Riding a new wave - surfboard in trials

Materials World magazine
,
4 Jun 2011
surfer

Integrating electronic sensors and recording devices into a high-performance surfboard offers a chance to measure and study surfers’ techniques in ways not previously possible. Dr Urko Esnaola and Hector Marin-Reyes from Fundacion Tecnalia Research & Innovation, San Sebastian, Spain, analyses its benefits.

Surfing is still a feeling-based sport, and most improvements in surfboard manufacturing and technique analysis are based on visual information and the experience of shapers, surfers and coaches.

The coach films the surfer in a training session, then replays and analyses the images, trying to find ways to improve the surfer’s technique. Similarly, in surfing competitions, the only feedback to the audience and judges is visual. As yet, no additional information, such as speed or acceleration, is available.

In surfing, it is important to control feet position and the weight applied with each foot to have the centre of mass just right at each moment. It is vital to use the surfboard rails as much as possible, so lateral inclination of the board must always be under control. Timing is also crucial, which means that, for surfing manoeuvres to succeed, forces must be applied in the correct place at the correct moment. But using a video source only as a guide, it makes it difficult, if not impossible, to determine these parameters.

Torsion and flex

Experimentation with design, materials dimensions and construction techniques has resulted in some new approaches to surfboard manufacturing, but the subsequent optimisation of a surfboard’s behaviour has mostly been through trial and error.

This behaviour is characterised by the board’s response to flexion (called ‘flex’ by the surfing community) and torsion forces. Two boards of the same design and dimensions, but built from different materials have individual mechanical properties, which results in markedly different sensations for surfers riding them.

Experience says traditional surfboards – manufactured from a polyurethane foam core with an outer shell of fibreglass cloth and polyester resins – are still the ones that perform best in competition. They are the common choice for surfers participating in the World Championship Tour. There have been attempts to improve surfboard performance using different materials, but, so far, no such initiative has completely succeeded. The main reason being that it has not been possible to measure flex and torsion properly to improve surfboard performance.

Making sense

The SurfSens solution aims to provide the missing information to surfboard manufacturers and users. A surfboard has been developed that incorporates sensors to measure the appropriate parameters, while preserving the board’s performance properties. The SurfSens board incorporates strain gauge sensors for flex and torsion measurement, accelerometers, gyroscopes, a compass and GPS for movement characterisation. Pressure sensors also record position.

The components carried on the SurfSens board (see diagram below) include an IGEPv2 embedded computer to process and store sensor data on an Secure Digital (SD) memory card, two U3-LV data acquisition devices, a three-port USB hub, one DC-DC converter, several LJTick-InAmp signal-conditioning modules to handle strain gauge signals, a xsens MTi-G 6 DOF measurement unit, a GPS receiver antenna, 16 force-sensing resistors, eight strain gauges and two lithium-polymer battery cells. The electronics acquire data at 100Hz – an acceptable rate for characterising torsion and flex.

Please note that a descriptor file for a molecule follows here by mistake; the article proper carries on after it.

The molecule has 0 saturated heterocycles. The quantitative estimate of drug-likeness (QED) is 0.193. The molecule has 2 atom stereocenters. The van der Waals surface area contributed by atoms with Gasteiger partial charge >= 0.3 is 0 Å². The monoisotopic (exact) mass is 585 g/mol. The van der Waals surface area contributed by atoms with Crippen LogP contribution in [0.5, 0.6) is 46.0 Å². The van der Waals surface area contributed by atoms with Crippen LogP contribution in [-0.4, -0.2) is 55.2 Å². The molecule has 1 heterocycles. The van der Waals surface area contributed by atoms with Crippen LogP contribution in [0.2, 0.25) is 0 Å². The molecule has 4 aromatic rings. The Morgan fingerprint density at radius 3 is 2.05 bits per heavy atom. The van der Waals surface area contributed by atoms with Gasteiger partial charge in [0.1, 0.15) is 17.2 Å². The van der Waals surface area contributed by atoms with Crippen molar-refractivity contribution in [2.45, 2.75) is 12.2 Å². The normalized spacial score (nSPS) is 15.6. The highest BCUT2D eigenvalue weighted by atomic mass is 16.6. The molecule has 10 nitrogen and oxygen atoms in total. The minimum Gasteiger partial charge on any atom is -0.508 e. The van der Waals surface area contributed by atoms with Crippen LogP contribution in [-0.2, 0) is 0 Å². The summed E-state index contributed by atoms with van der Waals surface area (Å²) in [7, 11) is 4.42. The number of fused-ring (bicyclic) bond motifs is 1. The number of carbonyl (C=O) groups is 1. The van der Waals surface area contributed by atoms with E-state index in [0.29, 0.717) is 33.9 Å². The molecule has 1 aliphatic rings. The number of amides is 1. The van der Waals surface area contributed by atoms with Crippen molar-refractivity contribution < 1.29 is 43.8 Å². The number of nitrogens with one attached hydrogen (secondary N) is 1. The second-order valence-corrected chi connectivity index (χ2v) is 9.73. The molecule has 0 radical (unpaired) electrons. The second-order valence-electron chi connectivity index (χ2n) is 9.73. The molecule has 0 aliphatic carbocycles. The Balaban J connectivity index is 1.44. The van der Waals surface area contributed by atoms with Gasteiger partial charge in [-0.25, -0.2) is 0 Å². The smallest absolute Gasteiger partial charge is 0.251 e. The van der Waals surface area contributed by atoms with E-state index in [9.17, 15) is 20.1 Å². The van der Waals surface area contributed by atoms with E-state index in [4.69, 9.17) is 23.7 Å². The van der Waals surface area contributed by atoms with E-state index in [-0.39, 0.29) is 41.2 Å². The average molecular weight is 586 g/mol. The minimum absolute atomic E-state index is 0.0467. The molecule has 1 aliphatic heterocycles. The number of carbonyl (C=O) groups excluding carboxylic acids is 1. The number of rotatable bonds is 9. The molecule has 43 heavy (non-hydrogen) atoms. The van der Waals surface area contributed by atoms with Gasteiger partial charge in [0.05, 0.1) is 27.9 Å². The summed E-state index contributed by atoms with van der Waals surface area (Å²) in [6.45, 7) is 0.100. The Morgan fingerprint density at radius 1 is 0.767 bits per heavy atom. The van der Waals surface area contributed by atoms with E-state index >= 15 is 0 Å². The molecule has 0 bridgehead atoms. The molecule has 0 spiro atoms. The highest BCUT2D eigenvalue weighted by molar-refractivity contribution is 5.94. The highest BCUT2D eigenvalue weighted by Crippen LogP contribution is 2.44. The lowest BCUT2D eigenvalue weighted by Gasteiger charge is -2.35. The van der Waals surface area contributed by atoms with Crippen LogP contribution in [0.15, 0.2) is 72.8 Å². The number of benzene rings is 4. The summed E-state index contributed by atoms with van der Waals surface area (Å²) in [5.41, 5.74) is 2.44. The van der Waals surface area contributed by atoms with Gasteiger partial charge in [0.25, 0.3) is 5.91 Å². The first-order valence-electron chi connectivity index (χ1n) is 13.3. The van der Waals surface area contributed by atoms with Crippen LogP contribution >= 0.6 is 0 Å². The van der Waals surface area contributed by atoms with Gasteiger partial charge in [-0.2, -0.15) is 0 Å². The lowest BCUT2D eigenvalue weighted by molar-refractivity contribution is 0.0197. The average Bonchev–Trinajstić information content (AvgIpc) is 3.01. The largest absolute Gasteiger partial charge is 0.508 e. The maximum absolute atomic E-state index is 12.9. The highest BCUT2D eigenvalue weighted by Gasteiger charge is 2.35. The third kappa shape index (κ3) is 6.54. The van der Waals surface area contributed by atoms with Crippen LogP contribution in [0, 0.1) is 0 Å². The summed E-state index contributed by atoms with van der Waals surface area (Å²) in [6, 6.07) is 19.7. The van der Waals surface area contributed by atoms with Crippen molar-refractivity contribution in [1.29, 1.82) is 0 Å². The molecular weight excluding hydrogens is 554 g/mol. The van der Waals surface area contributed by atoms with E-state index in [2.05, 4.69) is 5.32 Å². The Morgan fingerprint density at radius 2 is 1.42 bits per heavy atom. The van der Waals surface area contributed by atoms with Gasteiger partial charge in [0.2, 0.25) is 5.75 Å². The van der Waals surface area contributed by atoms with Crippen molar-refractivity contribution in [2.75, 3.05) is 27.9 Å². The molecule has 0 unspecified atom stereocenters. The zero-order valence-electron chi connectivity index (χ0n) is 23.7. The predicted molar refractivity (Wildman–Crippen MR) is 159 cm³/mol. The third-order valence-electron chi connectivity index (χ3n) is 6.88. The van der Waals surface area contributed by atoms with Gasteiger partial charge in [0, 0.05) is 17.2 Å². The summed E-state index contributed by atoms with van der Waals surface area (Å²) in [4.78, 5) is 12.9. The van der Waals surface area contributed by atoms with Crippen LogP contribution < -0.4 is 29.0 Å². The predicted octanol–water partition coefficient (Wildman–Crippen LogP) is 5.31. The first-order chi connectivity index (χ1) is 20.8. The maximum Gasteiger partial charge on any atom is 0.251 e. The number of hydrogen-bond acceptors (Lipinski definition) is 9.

SurfSens is claimed to be the first board in the world that can simultaneously measure flex, torsion, acceleration, speed and the position of the board and the surfer’s feet while riding the waves.

All the sensor data are stored in the PC’s SD card while in the water, before being transmitted wirelessly to a remote PC.

Some tools have been developed to visualise and interpret this information. The Robotic Operating System has been chosen as the base framework. It is widely used in the robotic science community and offers many tools to develop data analysis algorithms. Tools have also been developed to synchronise SurfSens data with surf session videos recorded by an external camera:

On the seas

Real-world tests (see photographs below) with professional surfers Aritz Aranburu, Hodei Collazo, Mario Azurza and Kepa Acero have validated the SurfSens solution in varying conditions.

Analysis has shown that data acquisition is accurate enough to enable deeper analysis to map the surfboard’s critical points and help improve technique.

This opens a promising new research field for the surfing community and provides the tools to measure information that was unknown until now. Proper testing and data analysis will make it possible to find the key properties that directly affect a surfboard’s performance. This is expected to drastically influence manufacturing by making it possible to include new material combinations at localised points on the board.

From a training point of view, SurfSens could also make it possible to classify and model each of the different surfing manoeuvres using artificial intelligence mechanisms. It is anticipated that future developments of the SurfSens board will enable the transmission of real-time data about the quality of the manoeuvres being performed during surfing competitions.

Further information

Urko Esnaola and Hector Marin-Reyes, Fundacion Tecnalia Research & Innovation, P Mikeletegui 07, 20009, Donostia, San Sebastian, Spain. Email: urko.esnaola@tecnalia.com and hector.marin@tecnalia.com 

Johnny Cabianca, Pukas Surfboards, Olatu SL, Olagarai (Lg Ugaldetxo) 01, 20180, Oiartzun, Spain. Email: olatu@pukassurf.com